Shuffling The Deck: Shane Victorino
It was the Tweet Heard Round The
World Greater New England Region.
On December 4, 2012, noted ESPN analyst and prospect guru Keith Law unleashed the following quip when asked about Shane Victorino’s deal:
— keithlaw (@keithlaw) December 4, 2012
Most Red Sox fans took the criticism of said deal by Law at face value: It was clearly an exaggerated take, but one that was reasonably founded based on Victorino’s regression and the numbers involved.
Law was crucified for the statement by Sox fans and others around the baseball world as soon as he made it. He’s been loudly reminded of it ever since, as Victorino has had the second-best season of his career and an even better year than most of his biggest fans anticipated. Whether his detractors like it or not, he’s very likely to be worth the contract he was given.
So, 150 words and cries of “burying the lead” from every journalism teacher in North America later, why should fantasy owners care?
Because there’s little reason to believe Victorino can’t repeat most of his performance in 2014.
Through 483 PA this season, “Shanf” is hitting .295/.353/.456 with 14 homers and 20 steals in 23 attempts. He’s been worth 5.3 fWAR to this point, set to surpass his career-best mark of 5.6 in 2011 and good for the fifth-highest total in baseball among outfielders. Granted a good amount of that value is tied up in a ridiculous 23.5 runs saved, but even fantasy stats indicate that Victorino has been the 54th-most valuable player this season (courtesy of Yahoo).
So is this a one-year fluke, or is Victorino someone who should be considered a Top 30 outfielder headed into 2014?
Victorino’s BABIP this year is .318, which is notably higher than his career mark of .298 but not unreasonable for someone with his speed. His walk rate has decreased and his strikeout rate has increase this year, both from last season and his career averages, which is rarely a good sign. But Victorino’s LD% sits at 22.1 — up over three percentage points from his career average and over four points from last year – and his HR/FB has skyrocketed as well.
Strangely, this has all come as Shanf – normally a switch-hitter – has been forced to hit right-handed against RHP for the past six-or-so weeks. The result? A .333 average against righties, of course, compared to a .273 mark when facing righties as a southpaw. Because baseball.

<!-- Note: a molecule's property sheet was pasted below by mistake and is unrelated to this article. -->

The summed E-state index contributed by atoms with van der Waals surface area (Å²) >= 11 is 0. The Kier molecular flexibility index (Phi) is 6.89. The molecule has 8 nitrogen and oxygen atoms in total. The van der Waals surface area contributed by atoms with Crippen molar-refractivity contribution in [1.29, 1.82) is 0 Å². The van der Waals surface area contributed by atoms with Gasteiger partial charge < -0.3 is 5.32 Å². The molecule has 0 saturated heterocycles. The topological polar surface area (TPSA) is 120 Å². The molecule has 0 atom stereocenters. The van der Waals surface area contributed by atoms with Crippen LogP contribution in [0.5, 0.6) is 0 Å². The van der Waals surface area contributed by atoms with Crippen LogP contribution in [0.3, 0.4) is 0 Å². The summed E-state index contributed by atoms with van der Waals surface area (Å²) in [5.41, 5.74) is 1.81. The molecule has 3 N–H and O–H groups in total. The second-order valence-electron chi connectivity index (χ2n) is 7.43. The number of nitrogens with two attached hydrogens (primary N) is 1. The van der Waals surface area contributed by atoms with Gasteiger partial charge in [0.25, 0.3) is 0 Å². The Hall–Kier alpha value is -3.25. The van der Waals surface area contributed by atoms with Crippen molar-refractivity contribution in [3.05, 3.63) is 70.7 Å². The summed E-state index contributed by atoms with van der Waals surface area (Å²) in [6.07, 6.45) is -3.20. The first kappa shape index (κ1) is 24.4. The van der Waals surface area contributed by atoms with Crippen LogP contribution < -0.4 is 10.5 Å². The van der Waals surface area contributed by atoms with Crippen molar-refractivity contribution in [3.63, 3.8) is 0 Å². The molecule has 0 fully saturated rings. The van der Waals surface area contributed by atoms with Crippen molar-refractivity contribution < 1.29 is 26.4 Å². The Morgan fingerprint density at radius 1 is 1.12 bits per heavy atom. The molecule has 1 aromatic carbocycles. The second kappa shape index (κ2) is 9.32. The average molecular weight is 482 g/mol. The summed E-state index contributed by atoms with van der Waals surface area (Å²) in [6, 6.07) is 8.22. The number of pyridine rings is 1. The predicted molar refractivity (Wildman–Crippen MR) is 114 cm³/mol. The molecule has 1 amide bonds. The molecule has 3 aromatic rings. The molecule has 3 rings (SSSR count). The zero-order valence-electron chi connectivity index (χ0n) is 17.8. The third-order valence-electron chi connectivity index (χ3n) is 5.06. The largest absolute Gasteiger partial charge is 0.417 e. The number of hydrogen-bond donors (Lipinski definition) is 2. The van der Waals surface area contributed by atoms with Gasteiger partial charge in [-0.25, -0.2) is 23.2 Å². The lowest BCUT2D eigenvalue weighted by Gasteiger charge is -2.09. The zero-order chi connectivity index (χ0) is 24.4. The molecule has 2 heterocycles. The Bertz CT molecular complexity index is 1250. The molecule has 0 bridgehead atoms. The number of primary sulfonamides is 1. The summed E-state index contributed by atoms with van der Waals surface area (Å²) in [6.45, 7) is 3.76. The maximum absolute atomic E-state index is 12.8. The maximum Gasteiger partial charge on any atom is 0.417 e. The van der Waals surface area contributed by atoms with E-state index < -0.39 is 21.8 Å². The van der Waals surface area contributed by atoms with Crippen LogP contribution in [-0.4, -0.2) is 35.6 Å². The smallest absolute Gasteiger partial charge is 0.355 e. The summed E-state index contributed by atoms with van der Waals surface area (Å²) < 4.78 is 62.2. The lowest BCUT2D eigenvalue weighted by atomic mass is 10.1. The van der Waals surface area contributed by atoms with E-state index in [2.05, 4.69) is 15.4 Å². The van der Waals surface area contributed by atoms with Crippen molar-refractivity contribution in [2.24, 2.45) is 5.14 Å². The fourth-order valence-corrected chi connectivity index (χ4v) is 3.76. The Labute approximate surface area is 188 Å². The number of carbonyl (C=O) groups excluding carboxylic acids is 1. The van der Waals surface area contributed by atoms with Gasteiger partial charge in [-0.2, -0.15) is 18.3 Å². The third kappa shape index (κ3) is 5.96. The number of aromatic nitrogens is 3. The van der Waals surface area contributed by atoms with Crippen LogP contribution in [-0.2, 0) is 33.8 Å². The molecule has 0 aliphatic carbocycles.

I have no idea whether we can believe Victorino’s newfound ability to hit righties is sustainable, and if we’re being honest, neither do you. But jumps in LD% and HR/FB% are things I like to see, and even if you don’t count on Victorino to repeat his 2013 marks I don’t think we can assume he’ll revert back to 2012 either.
Victorino will enter 2014 once again batting near or at the top of one of the best offenses in baseball, playing half of his games in an batter-friendly ballpark and with enough speed to swipe 20-plus bases with ease. Let’s say this year’s improvements are a mirage, and he just hits .270 next season (below his career average of .277). If he can do that while scoring 75 runs, swiping 20 bases and knocking 10 homers, that’s still a deserving fifth outfielder.
And that, in my opinion, is Victorino’s floor. His upside would see him hit closer to .290 again with 10-15 homers, 80-90 runs and 20-25 steals, and suddenly that’s a player you should have plenty of interest in owning.
Victorino is a tough player to judge from a fantasy POV because of his uniqueness as a player, but don’t let that scare you off. Even if you don’t fully trust his 2013 stats you should be much higher on him than you were headed into the season, and try to remember that he’ll play all of 2014 at just the age of 33: the wheels haven’t completely fallen off here yet.
I’m comfortable listing Shanf as a Top 30 outfielder for 2014, as well as a Top 120ish fantasy asset. That won’t set the world on fire, but it’s a lot better than what almost anyone was expecting six months ago.